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Case 1:14-cv-00254 Document 248 Filed in TXSD on 05/08/15 Page 1 of 3



CIVIL NO. B-14-254

On April 7, 2015, this Court issued an Order denying the Governments Motion to Stay
[Doc. No. 225]. That Order cited statements made by the President to the effect that there would
be consequences for any Executive Branch employee who did not follow the requirements of the
November 20, 2014 DHS Directive, and instead sought to enforce the Immigration and
Naturalization Act (hereinafter the INA), which in essence requires that individuals who are the
subject of that Directive be placed in removal proceedings. Those statements by the President
were relevant to the Courts ruling on the Motion to Stay because they served to affirm the finding
that the Executive Branch was abdicating its duty to enforce this countrys immigration laws.
The Court supplements its Order solely to acknowledge the existence of congressional
testimony that confirms the Presidents statements. The Director of Immigration and Customs
Enforcement, Sarah Saldaa, testified before the House Judiciary Committee on April 14, 2015.
Her testimony reiterated that any officer or agent who did not follow the dictates of the 2014 DHS
Directive would face the entire gamut of possible employee sanctions, including termination.1
While this Court had no reason to doubt President Obamas statements, and while the Government

See Oversight of U.S. Immigration and Customs Enforcement: Hearing Before the House Judiciary Committee,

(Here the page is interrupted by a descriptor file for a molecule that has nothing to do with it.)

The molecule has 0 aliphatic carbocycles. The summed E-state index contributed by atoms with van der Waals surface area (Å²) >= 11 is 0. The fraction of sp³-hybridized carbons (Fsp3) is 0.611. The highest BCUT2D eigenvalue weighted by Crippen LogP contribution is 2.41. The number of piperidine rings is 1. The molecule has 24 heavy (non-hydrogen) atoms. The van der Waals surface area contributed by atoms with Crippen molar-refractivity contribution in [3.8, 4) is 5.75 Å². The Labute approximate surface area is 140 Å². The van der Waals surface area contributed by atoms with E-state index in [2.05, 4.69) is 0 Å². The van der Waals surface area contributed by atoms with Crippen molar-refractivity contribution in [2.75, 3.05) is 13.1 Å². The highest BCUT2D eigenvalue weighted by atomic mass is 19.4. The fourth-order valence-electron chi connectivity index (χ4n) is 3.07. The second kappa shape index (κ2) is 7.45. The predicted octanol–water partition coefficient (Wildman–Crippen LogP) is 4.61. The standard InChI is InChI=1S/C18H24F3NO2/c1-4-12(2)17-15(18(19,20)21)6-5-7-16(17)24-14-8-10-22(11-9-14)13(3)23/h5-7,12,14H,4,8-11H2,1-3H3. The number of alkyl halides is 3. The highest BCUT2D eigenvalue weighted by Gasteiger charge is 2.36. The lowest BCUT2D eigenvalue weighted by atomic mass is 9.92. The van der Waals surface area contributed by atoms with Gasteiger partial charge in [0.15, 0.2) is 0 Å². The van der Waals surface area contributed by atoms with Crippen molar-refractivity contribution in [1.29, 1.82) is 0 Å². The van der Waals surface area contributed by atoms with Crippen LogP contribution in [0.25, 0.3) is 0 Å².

114th Cong. (Apr. 14, 2015) (statement of Sarah R. Saldaa, Director, U.S. Immigration and Customs Enforcement),

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has assured the Court that it can rely on what the President says, the Court issues this
Supplemental Order to denote that the Presidents statements have now been reaffirmed under
oath by the very person in charge of immigration enforcement.2
In its February Opinion, the Court found standing on multiple bases, one of which was the
Governments abdication of its duty to enforce the INA. As previously explained in detail, this
ruling is supported by case law from the Fifth Circuit, the D.C. Circuit, and the Supreme Court.
Of particular interest is the D.C. Circuits opinion in Adams v. Richardson, 480 F.2d 1159 (D.C.
Cir. 1973) (en banc). In that case, brought by citizens, taxpayers, and others, the Government did
not abandon enforcement of the Civil Rights Act; rather, it sought to enforce the law by soliciting
voluntary compliance.

The Court held that merely seeking voluntary compliance was an

abdication of the Governments duty to enforce the law. The Government in Adams had argued
that its actions were justified by its inherent prosecutorial discretion and were therefore not

The D.C. Circuit first noted that the agency discretion exception to the

Administrative Procedure Act is narrow. Id. at 1162. The Court then found that abdication of a
statutorily-imposed duty makes the action (or non-action) reviewable. It stated the following:
More significantly, this suit is not brought to challenge HEWs decisions with